Living with HIV—no matter whether you’ve just been diagnosed or you’re a long-term survivor—is a challenge. Some of us take complicated treatments and deal with serious side effects, but most of us now have simple regimens with few, if any, side effects. The challenges most of us face these days have more to do with access to care and adherence, as well as stigma and discrimination, which seem as pervasive as ever.

These current challenges may not be as immediate as the life-and-death choices people living with HIV/AIDS faced at the beginning of the epidemic, but they’re no less important in the long run for our health and wellness. Unfortunately, these challenges can still feel overwhelming for too many of us. I certainly remember feeling helpless when I tested HIV positive in 1992, which was four years before effective treatment.

Slowly but surely I found the strength to advocate for my own care and treatment. Much of why I was able to do that was finding accurate information—from POZ and other sources—to help me along my way. We hope this POZ Focus special issue will serve as such a guide for you to advocate for your own care and treatment.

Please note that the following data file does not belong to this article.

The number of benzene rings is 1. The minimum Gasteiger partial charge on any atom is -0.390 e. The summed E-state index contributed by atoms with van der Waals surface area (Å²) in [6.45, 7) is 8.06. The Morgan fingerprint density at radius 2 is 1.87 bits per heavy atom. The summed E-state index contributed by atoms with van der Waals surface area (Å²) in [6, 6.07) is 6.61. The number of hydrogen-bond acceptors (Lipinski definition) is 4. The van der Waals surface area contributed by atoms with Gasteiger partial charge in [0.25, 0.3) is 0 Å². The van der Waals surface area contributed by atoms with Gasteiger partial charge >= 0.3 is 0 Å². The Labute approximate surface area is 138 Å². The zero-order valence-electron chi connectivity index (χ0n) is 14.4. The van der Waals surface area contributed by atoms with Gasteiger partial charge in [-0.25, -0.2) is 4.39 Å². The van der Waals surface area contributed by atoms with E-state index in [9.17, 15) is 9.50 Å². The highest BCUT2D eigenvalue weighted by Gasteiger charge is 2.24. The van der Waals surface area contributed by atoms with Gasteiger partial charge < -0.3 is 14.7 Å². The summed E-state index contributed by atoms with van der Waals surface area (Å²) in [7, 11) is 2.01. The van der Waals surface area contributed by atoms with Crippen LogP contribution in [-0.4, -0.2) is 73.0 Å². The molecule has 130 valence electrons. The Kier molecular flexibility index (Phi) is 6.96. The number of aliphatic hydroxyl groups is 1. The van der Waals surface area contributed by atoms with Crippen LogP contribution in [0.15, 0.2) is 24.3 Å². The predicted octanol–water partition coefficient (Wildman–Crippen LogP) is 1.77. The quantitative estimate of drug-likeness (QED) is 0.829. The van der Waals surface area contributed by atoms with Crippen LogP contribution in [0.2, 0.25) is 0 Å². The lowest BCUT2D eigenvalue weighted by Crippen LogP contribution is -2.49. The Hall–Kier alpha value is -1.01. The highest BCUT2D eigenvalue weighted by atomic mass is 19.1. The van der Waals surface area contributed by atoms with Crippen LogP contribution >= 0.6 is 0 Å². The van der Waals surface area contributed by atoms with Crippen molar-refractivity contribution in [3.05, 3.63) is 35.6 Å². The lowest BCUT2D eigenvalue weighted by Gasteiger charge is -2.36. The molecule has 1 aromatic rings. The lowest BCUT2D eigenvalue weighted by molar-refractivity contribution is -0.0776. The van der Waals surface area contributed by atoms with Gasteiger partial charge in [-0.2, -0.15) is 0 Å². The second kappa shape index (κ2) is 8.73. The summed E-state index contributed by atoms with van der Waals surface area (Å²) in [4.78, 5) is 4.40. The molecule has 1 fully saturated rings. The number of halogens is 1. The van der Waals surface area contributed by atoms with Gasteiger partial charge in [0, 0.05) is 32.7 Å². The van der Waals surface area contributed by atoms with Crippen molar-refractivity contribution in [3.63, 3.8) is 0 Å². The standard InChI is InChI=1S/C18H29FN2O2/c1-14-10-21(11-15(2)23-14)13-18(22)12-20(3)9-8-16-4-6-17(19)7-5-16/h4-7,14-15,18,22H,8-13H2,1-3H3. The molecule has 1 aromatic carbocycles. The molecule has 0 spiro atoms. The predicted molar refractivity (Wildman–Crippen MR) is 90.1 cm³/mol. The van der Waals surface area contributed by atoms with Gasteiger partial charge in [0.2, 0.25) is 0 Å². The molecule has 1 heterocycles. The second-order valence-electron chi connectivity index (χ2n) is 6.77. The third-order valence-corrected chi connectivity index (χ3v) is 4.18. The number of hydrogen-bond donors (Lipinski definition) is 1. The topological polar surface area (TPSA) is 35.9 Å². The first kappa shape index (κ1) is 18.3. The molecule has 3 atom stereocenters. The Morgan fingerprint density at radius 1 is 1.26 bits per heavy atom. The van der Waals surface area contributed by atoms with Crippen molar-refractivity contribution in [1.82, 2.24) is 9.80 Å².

Our cover gal, Gina Brown, is a great example of someone who learned how to advocate for herself. Brown was so inspired by what she learned that she now dedicates herself to helping others advocate for themselves. Looking at her roles at the New Orleans Regional AIDS Planning Council, the Positive Women’s Network (their logo is on her T-shirt!) and the Presidential Advisory Council on HIV/AIDS, you wouldn’t believe she once didn’t know how to advocate for herself. Click here to read her story.

Getting educated about your options for care and treatment is just one component of looking out for yourself. Learning how to have open discussions with your health care providers is crucial, especially when it comes to your treatment. Topics such as adherence, side effects, interactions and contraindications are things you shouldn’t ignore. Click here for advice on how to talk about treatment.

You’ll find Brown’s tips on getting more out of your health care here, and please click here to read advice from six other advocates on speaking up for yourself. Last but not least, please also go here for a checklist of things to remember for your next doctor visit.